Portugal model worth considering

People ask if I think decriminalization of illicit drugs is the way to go.

I say absolutely yes. Just look at how far prohibition of alcohol did not get us.We live in the dark ages about addictive disease and hold misguided beliefs about drugs and their use.All our thoughts regarding drugs are either formed by society or marketing boards - just look at reefer madness.During that era, society (meaning us) once believed smoking marijuana drove teenagers into chaotic murderous rampages.This was cleverly marketed to society (again us); it was a lie about how crazy THC could make us, and as such, it became a strictly held belief.

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Big pharma marketed valium to doctors as "mother's little helper," making claims it was the best new medication to allow stressed women to cope.Not deemed addictive they said, so back then, as a whole (again, meaning us in society) we believed this horrible lie and many women became addicted to drugs.

Cigarettes is another example of how blind sighted we were.Tobacco companies with great advertising and political power made us believe that smoking was good for our health.It calms your nerves is what we were told.I even remember being allowed to smoke in my high school class, it was "guidance" class, one which was deemed to be socially progressive. Remember airlines had smoking sections in the back. We as a society think we're so darned smart now. Remember this when we talk about the criminalization of drugs.

Oxycontin was touted by big pharma as having less abuse potential than other heavy narcotic drugs out there.We (by our doctors) were fooled into that.Now millions of people turn to street drugs and die of fentanyl overdoses everyday because government cracked down. I ask myself who allowed this in the first place - big pharma had to get approval somewhere to get this drug into us.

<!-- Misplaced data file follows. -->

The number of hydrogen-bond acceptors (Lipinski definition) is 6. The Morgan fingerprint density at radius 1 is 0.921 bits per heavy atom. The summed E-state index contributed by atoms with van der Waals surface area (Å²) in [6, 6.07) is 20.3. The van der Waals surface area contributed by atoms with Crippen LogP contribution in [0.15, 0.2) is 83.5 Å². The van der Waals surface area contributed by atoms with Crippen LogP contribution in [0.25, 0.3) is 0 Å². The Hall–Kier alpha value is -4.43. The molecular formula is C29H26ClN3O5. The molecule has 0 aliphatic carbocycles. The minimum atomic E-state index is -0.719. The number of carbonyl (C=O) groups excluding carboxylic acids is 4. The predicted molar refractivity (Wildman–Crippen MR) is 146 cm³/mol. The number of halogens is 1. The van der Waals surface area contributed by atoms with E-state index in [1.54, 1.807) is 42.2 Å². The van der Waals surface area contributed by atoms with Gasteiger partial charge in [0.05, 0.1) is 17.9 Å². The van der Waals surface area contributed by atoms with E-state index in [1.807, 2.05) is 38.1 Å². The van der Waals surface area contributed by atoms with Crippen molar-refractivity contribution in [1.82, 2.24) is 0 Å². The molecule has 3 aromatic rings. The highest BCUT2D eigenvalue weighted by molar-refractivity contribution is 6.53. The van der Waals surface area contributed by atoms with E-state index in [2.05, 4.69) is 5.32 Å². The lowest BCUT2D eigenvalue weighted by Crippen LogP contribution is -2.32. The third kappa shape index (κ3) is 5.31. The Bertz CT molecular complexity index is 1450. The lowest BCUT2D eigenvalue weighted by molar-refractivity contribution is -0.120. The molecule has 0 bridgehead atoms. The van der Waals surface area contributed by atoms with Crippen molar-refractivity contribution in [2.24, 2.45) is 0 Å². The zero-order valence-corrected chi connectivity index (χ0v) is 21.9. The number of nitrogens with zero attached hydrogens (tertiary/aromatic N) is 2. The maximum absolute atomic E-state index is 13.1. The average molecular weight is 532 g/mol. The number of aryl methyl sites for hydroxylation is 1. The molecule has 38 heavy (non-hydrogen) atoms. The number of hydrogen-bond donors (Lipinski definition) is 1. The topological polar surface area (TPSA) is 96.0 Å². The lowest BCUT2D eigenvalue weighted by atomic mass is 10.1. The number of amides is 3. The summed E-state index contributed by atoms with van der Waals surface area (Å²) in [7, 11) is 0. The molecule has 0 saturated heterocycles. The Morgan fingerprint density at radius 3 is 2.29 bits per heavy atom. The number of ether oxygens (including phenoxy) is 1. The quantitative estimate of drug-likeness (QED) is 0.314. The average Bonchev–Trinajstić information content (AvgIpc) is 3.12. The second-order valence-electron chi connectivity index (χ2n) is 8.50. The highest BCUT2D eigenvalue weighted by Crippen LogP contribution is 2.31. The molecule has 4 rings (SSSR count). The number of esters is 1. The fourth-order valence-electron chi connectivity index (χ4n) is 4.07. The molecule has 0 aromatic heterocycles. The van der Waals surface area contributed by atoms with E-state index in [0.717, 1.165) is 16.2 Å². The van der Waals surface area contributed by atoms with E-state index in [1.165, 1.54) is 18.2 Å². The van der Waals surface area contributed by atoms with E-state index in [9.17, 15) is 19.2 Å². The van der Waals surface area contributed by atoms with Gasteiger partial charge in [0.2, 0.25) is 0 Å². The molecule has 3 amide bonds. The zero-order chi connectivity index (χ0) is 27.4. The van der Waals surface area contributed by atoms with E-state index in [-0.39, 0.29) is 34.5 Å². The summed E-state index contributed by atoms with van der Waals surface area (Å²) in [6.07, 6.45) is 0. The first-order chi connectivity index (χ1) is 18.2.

But before you blame big pharma, government, doctors and tobacco companies, remember this - weare the ones who believed such things as refer madness, we are the ones who willingly smoked (just look at the vaping craze which people engage in right now).We bought into societal lies, even the ones which are currently being told about the need to criminalize drugs. Aactually drugs are not criminalized, it is the addicts, the ones who are using, they are the ones who are suffering with this.

If you believe addicts should be thrown into jail, remember again the prohibition of alcohol. Had you been living back then, you would then be deemed as a law-breaking, misguided soul.Based on your knowledge today, do you think you and millions of others who imbibe in a glass of wine or jug of beer should be placed into shackles and thrown into jail?

Prohibition of alcohol did not stop alcohol use.It added only more legal costs. Imagine how much money could be spent on treatment, prevention and help if policing costs/jails/courts weren't required with all this.

The Portugal model of decriminalization is a stellar example.People often fear drug use will escalate with decriminalization. What studies and research have shown is that illicit drug use actually decreased in that country.Even with the legalization of marijuana, initial reports show that THC consumption has actually gone down.

So the next time we get on the bandwagon about how harmful legalization can be, please remember how misguided we all were when we (as a society) believed such lies and propaganda as we did back then.

Despite how different we think we are from the eras of reefer madness and alcohol prohibition, I contend we have absolutely not changed because if we had, decriminalization would not be a thing.

- Questions for Ann? Send your submissions (anonymously, if you choose) to columns@pgcitizen.ca and we'll pass them along.

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